Twenty years ago, Kathy and Paul Donaldson and their friends began doing a good deed a day as a tribute to Kathy’s sister, Patty Neroni, who died of cancer at the age of 34. It was Patty’s dying wish, and that one good deed a day has turned into a multitude of great deeds for thousands of foster children in the Department of Child Safety system. The saying “It takes a village to raise a child” is basically what Arizona Helping Hands relies on. They count on the help of volunteers and the community donations. And, like a revolving door, the need is never-ending.
Arizona Helping Hands is a nonprofit organization that is built on the help of volunteers all working together to help reach the ultimate goal: fulfilling the basic needs of children in the foster care system.
Need Never Stops
Presently, there are 15,000 children in foster care in Arizona. This number, however, is at a moment of time. Over the last year, close to 30,000 children have been part of the DCS system. People who have opened their hearts and homes to provide for these kids need assistance. Plus, almost half of foster providers are family members fostering their relatives' children when parents are unable to care for them in the Kinship Program. The daily challenge is to have enough beds and supplies for each child. These supplies must be replenished each month.
“When you do the right thing for the right reason, pieces fall into place," says Dan Shufelt, Arizona Helping Hands president and CEO.
Dan joined the organization in 2001. As a practicing CPA, he was appointed to treasurer on the board. Dan has worked diligently to help spread the word and work with other organizations to help Arizona Helping Hands meet the growing needs of children in the foster care system.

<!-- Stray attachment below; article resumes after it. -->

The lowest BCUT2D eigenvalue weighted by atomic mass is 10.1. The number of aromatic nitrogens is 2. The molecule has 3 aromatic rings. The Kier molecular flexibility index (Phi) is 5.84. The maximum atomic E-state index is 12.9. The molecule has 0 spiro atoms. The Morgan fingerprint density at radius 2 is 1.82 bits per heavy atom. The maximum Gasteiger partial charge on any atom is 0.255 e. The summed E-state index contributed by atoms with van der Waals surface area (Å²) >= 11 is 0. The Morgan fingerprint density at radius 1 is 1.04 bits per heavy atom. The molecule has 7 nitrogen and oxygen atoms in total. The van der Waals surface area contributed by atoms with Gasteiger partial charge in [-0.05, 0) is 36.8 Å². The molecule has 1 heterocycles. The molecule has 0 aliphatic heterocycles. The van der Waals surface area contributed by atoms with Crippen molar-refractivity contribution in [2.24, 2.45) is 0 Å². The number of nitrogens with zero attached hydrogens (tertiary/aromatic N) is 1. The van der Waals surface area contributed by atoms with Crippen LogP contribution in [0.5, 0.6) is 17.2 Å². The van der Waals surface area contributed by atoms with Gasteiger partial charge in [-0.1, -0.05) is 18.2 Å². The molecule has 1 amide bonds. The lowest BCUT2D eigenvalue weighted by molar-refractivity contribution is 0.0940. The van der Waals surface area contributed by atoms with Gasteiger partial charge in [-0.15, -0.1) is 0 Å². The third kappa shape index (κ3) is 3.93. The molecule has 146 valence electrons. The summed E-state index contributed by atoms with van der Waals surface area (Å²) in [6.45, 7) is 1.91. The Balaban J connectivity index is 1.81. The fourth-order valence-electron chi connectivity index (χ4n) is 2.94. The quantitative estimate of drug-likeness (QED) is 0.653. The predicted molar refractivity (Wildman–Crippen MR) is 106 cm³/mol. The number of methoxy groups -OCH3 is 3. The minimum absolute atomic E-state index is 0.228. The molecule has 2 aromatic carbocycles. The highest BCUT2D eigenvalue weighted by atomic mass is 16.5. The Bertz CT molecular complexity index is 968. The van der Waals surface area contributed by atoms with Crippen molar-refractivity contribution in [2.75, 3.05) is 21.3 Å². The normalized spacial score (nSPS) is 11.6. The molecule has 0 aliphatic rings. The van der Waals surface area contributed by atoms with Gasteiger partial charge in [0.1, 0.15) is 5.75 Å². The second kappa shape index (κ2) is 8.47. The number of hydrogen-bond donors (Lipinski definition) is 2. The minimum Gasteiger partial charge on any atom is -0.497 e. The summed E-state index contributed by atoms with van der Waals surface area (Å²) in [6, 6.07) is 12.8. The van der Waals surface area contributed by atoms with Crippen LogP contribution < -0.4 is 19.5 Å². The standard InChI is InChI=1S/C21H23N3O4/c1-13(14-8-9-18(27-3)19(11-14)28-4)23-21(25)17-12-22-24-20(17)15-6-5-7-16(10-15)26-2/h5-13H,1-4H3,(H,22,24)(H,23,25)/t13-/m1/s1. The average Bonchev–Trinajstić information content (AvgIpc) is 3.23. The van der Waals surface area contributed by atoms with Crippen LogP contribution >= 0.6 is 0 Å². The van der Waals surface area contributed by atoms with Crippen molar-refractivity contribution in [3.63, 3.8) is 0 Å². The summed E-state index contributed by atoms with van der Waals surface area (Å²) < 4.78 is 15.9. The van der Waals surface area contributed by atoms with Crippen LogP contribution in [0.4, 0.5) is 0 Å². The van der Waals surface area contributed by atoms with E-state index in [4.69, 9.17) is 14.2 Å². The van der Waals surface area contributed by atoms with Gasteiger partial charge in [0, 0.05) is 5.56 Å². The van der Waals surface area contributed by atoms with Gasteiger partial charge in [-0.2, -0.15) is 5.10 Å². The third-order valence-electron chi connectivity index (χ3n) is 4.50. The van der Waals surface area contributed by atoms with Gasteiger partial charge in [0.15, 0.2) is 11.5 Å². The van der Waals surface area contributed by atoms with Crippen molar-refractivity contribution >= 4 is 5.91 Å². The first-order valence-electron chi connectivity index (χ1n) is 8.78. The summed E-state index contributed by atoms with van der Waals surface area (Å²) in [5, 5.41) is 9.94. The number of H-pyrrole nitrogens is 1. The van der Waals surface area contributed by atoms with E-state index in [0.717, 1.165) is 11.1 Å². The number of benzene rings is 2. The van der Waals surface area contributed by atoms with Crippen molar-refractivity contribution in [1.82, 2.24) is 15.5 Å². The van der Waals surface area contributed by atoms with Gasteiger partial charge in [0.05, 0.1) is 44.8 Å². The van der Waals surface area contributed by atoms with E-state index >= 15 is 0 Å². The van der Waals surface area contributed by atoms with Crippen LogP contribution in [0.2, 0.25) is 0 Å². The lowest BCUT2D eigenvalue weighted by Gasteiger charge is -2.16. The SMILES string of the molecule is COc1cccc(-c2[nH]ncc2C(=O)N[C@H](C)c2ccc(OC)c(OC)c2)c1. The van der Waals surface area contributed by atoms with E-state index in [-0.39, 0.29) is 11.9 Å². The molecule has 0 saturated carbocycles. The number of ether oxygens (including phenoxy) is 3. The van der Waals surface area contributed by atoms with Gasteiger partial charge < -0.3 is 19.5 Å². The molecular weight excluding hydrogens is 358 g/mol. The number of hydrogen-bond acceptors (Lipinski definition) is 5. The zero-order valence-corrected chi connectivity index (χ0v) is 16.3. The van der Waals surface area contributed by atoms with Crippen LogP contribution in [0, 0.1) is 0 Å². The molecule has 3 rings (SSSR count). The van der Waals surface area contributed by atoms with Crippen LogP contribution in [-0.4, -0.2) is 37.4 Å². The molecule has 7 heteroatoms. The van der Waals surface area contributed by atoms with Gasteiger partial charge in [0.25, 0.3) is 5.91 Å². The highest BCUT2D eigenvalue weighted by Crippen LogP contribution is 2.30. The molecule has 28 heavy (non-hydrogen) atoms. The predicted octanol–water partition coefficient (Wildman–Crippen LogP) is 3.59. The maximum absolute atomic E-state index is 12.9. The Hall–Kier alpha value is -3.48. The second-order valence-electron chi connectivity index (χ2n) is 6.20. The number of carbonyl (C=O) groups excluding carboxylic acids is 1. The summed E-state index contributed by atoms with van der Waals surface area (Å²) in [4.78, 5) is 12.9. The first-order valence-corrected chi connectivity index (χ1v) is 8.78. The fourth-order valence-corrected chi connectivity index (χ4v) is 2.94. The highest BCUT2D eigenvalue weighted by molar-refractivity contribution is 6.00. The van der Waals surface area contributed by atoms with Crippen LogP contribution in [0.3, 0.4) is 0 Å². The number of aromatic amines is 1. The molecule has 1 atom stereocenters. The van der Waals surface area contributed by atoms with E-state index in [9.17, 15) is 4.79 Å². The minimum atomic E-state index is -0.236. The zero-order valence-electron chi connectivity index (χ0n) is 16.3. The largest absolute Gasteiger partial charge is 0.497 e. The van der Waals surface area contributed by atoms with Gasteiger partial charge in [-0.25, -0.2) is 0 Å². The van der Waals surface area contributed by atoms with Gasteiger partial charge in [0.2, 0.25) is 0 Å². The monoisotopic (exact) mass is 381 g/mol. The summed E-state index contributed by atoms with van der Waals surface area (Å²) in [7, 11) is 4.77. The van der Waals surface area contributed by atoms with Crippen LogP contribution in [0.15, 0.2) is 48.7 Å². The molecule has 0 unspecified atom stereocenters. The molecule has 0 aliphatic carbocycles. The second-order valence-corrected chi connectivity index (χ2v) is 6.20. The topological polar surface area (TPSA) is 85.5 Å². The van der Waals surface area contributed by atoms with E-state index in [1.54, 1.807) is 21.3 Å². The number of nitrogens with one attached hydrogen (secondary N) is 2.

Yes, things do fall into place when there’s a need. The help comes through support and donations. Individuals and organizations come in and assist with their time and generous financial gifts. In September 2013, Arizona legislators passed the first Foster Care Tax Credit program, and in November 2013, the Arizona Foster Care Tax Credit was initiated. The following month, generous supporters made a huge impact with their donations, which was the engine that fueled the organization’s growth. A married couple can give $1,000 each year, and single people can give $500 and get every dollar back as a credit on their Arizona income tax return. Last year, Arizona Helping Hands received $1.5 million in donations through this program.
Growing with the Need
Arizona Helping Hands has outgrown its present location in the Scottsdale Airpark. Through the wonderful support of the Diane and Bruce Halle Foundation, the Foster Care Resource Center is targeted to open for service to families this fall. This new 18,000-square-foot facility is more than double the existing space, providing more offices and a much larger warehouse area to house all the products in one location. Here they’ll be able to partner with other charities that are committed to helping a child in need.
“We’re excited about the new facility. As we move forward, Arizona Helping Hands will be able to continue touching countless lives in a very important way,” Dan says.
Ways to Help
- Financial support is always needed, whether it’s a one-time tax credit gift, a monthly contribution or a contribution to the building fund that is going on right now for the completion of the new facility. The beds and cribs are all purchased and provided new—275 per month—so financial support is crucial to keep up with the demand.
- Gently used kids clothing is the only item distributed that is not brand-new.
- Personal care kits
- Backpacks for the Back to School Program
- Home safety products
- Birthday gifts: toys, games, books and puzzles
- Birthday party supplies: cake mixes, frosting and more
- The organization supplied toys to 17,0000-plus kids in 2017.
Jump in and help by filling backpacks, assembling personal care kits or decorating birthday dream bags. Consider sponsoring a community drive to raise money. Get a box to put in your business to collect toys and other necessary items. Like Arizona Helping Hands on Facebook and then share the information with your followers. For more information, visit ArizonaHelpingHands.org.